In my many years as a psychotherapist and more recently as a consultant to a family law firm, I have seen this dilemma played out in various ways. I recall a distraught and angry mother tearfully telling her nine- and 11-year-old children that their dad “had sex” with another woman and “doesn’t love us anymore.” The kids were understandably frightened, confused, and angry. That was obviously a situation in which a parent told their children about an affair in an unhealthy way.
But I also recall another situation in which a dad was having a thoughtful discussion with his college-aged son about the various issues that led to his divorce, including infidelity, which in this case was very helpful to the boy’s understanding of his parents' relationship. These are two extreme examples, and most situations fall somewhere between them. What are the variables that might influence the validity of such a discussion?
The most important factor, which is often difficult to tease out, is the reason behind making this kind of disclosure to your children. If it is out of anger or revenge toward the unfaithful partner, and done to turn the children against that parent, it is obviously the wrong thing to do and damaging to the children. As difficult as this is to do, you must work to separate the hurt and anger you feel toward the unfaithful spouse and their relationship with the children. Someone can be both a very good parent and a deceitful partner. Children, whatever their age, are entitled to an explanation of why their parents are no longer together. Young children, in particular, may blame themselves if not given some sort of age-appropriate explanation.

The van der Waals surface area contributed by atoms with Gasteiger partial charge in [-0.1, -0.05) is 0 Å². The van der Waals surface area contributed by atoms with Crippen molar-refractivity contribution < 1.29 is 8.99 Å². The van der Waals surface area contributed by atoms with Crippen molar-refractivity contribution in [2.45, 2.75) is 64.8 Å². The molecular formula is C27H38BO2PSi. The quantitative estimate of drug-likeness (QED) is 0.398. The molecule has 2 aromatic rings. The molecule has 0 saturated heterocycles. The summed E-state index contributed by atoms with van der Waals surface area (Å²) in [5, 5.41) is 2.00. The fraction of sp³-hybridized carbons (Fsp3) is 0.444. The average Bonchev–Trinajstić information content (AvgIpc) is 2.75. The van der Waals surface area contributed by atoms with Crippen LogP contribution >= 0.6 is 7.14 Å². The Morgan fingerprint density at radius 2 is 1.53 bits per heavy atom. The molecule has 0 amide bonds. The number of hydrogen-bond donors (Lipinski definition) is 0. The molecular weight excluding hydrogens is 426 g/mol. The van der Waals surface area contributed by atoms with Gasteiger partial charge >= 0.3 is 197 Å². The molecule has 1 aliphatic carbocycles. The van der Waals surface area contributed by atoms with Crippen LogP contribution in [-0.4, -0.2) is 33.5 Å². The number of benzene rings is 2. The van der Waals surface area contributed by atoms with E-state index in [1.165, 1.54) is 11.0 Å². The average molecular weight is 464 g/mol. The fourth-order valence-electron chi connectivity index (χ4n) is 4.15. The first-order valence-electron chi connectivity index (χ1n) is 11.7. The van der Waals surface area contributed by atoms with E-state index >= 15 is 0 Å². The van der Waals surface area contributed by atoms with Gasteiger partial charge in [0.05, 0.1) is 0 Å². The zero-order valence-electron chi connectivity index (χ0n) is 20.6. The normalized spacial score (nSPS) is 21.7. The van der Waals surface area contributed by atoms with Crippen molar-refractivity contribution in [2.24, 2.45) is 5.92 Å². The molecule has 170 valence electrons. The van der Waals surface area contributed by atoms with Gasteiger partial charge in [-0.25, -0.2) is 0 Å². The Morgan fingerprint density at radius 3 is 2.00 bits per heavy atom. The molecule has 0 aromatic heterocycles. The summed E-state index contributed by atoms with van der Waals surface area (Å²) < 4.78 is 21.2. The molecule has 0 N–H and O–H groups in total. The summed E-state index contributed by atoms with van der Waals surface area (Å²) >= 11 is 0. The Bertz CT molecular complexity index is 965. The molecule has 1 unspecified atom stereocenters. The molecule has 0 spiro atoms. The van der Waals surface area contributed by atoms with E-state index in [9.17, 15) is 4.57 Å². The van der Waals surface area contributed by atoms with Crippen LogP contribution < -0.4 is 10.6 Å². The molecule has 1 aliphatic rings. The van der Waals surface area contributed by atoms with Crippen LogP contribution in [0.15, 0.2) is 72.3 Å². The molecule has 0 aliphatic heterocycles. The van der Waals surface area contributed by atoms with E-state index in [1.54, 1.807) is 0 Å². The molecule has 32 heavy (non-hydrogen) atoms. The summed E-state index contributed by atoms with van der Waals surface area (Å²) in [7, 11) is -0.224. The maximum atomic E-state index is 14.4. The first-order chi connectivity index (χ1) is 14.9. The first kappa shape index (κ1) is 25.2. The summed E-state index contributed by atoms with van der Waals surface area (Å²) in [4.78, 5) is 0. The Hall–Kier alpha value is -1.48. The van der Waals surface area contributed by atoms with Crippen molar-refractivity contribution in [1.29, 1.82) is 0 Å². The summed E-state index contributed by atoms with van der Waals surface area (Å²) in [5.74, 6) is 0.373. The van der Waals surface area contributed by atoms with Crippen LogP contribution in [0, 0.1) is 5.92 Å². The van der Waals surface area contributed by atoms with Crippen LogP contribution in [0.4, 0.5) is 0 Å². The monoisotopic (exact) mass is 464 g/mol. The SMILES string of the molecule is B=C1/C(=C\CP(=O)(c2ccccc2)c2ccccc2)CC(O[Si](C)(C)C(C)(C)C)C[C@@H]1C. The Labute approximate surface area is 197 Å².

The second variable is the age of the children. Explanations of divorce must always be age appropriate, and it would be unusual for a child under the age of 16 to be able to understand infidelity in a meaningful way. Even children in their late teens might be damaged to learn of a parent’s affair, particularly if they are idealistic about relationships and/or inexperienced themselves. So it is not just the age of the child, but their developmental level and their relationship with the parent that must be taken into account before making this kind of disclosure. A child who has a distant or contentious relationship with the unfaithful parent might be more damaged than one who has a closer relationship and could see the other, more positive aspects of this parent.
Another consideration before making a disclosure of infidelity is the kind of relationship we want to have with our spouse or ex-spouse in the future. The intense hurt that usually accompanies discovery of infidelity is easy to act out in destructive ways (such as telling the children). Keep in mind that many marriages do heal from infidelity and become stronger life-long unions. But even if divorce occurs, you still share a partnership with this person as parents, so you need to do what you can to foster some harmony for the sake of your children and yourself as well. Infidelity, as traumatic as it might have been, does not need to define your future relationships.